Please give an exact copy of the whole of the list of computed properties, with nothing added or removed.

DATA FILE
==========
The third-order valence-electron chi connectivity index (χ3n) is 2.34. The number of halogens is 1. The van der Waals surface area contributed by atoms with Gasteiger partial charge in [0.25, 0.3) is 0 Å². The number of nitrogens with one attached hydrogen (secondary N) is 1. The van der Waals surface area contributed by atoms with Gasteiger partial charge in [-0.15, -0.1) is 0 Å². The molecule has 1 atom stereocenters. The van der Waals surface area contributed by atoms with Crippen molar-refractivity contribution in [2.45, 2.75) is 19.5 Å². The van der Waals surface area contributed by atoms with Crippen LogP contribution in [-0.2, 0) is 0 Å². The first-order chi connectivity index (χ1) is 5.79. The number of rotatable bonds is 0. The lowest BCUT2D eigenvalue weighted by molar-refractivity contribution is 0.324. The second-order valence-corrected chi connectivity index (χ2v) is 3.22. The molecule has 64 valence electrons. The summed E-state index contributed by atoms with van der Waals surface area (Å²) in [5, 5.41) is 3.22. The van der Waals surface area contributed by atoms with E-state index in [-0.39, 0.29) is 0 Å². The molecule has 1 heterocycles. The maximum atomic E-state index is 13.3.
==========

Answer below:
The third-order valence-electron chi connectivity index (χ3n) is 2.34. The number of halogens is 1. The van der Waals surface area contributed by atoms with Gasteiger partial charge in [0.25, 0.3) is 0 Å². The number of nitrogens with one attached hydrogen (secondary N) is 1. The van der Waals surface area contributed by atoms with Gasteiger partial charge in [-0.15, -0.1) is 0 Å². The molecule has 1 atom stereocenters. The van der Waals surface area contributed by atoms with Crippen molar-refractivity contribution in [2.45, 2.75) is 19.5 Å². The van der Waals surface area contributed by atoms with Crippen LogP contribution in [-0.2, 0) is 0 Å². The first-order chi connectivity index (χ1) is 5.79. The number of rotatable bonds is 0. The lowest BCUT2D eigenvalue weighted by molar-refractivity contribution is 0.324. The second-order valence-corrected chi connectivity index (χ2v) is 3.22. The molecule has 64 valence electrons. The summed E-state index contributed by atoms with van der Waals surface area (Å²) in [5, 5.41) is 3.22. The van der Waals surface area contributed by atoms with E-state index in [-0.39, 0.29) is 0 Å². The molecule has 1 heterocycles. The maximum atomic E-state index is 13.3.